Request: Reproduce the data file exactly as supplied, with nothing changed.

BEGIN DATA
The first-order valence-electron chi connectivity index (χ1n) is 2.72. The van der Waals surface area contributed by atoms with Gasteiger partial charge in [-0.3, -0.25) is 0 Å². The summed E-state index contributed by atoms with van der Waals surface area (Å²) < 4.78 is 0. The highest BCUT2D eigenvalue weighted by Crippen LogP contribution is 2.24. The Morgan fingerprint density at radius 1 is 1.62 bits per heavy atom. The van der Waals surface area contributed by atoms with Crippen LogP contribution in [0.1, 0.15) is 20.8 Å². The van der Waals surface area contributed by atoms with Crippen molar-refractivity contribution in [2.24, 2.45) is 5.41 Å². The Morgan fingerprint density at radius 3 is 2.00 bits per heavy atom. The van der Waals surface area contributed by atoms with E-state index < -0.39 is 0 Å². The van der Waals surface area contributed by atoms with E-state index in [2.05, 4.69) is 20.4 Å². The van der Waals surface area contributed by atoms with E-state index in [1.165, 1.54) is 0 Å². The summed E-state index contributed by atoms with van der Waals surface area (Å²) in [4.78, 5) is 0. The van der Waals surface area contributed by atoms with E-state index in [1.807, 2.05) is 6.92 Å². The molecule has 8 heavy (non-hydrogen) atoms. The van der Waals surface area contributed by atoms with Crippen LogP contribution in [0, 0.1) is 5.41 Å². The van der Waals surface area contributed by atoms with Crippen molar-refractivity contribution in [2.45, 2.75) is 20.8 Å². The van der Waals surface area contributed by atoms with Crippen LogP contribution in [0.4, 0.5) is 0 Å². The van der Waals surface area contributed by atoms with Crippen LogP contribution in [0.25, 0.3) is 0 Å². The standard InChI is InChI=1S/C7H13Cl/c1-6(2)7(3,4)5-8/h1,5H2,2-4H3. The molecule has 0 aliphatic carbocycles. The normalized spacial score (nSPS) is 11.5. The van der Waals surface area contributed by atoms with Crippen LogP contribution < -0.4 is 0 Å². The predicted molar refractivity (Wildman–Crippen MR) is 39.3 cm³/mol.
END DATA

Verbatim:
The first-order valence-electron chi connectivity index (χ1n) is 2.72. The van der Waals surface area contributed by atoms with Gasteiger partial charge in [-0.3, -0.25) is 0 Å². The summed E-state index contributed by atoms with van der Waals surface area (Å²) < 4.78 is 0. The highest BCUT2D eigenvalue weighted by Crippen LogP contribution is 2.24. The Morgan fingerprint density at radius 1 is 1.62 bits per heavy atom. The van der Waals surface area contributed by atoms with Crippen LogP contribution in [0.1, 0.15) is 20.8 Å². The van der Waals surface area contributed by atoms with Crippen molar-refractivity contribution in [2.24, 2.45) is 5.41 Å². The Morgan fingerprint density at radius 3 is 2.00 bits per heavy atom. The van der Waals surface area contributed by atoms with E-state index < -0.39 is 0 Å². The van der Waals surface area contributed by atoms with E-state index in [2.05, 4.69) is 20.4 Å². The van der Waals surface area contributed by atoms with E-state index in [1.165, 1.54) is 0 Å². The summed E-state index contributed by atoms with van der Waals surface area (Å²) in [4.78, 5) is 0. The van der Waals surface area contributed by atoms with E-state index in [1.807, 2.05) is 6.92 Å². The molecule has 8 heavy (non-hydrogen) atoms. The van der Waals surface area contributed by atoms with Crippen LogP contribution in [0, 0.1) is 5.41 Å². The van der Waals surface area contributed by atoms with Crippen molar-refractivity contribution in [2.45, 2.75) is 20.8 Å². The van der Waals surface area contributed by atoms with Crippen LogP contribution in [0.4, 0.5) is 0 Å². The van der Waals surface area contributed by atoms with Crippen LogP contribution in [0.25, 0.3) is 0 Å². The standard InChI is InChI=1S/C7H13Cl/c1-6(2)7(3,4)5-8/h1,5H2,2-4H3. The molecule has 0 aliphatic carbocycles. The normalized spacial score (nSPS) is 11.5. The van der Waals surface area contributed by atoms with Crippen LogP contribution < -0.4 is 0 Å². The predicted molar refractivity (Wildman–Crippen MR) is 39.3 cm³/mol.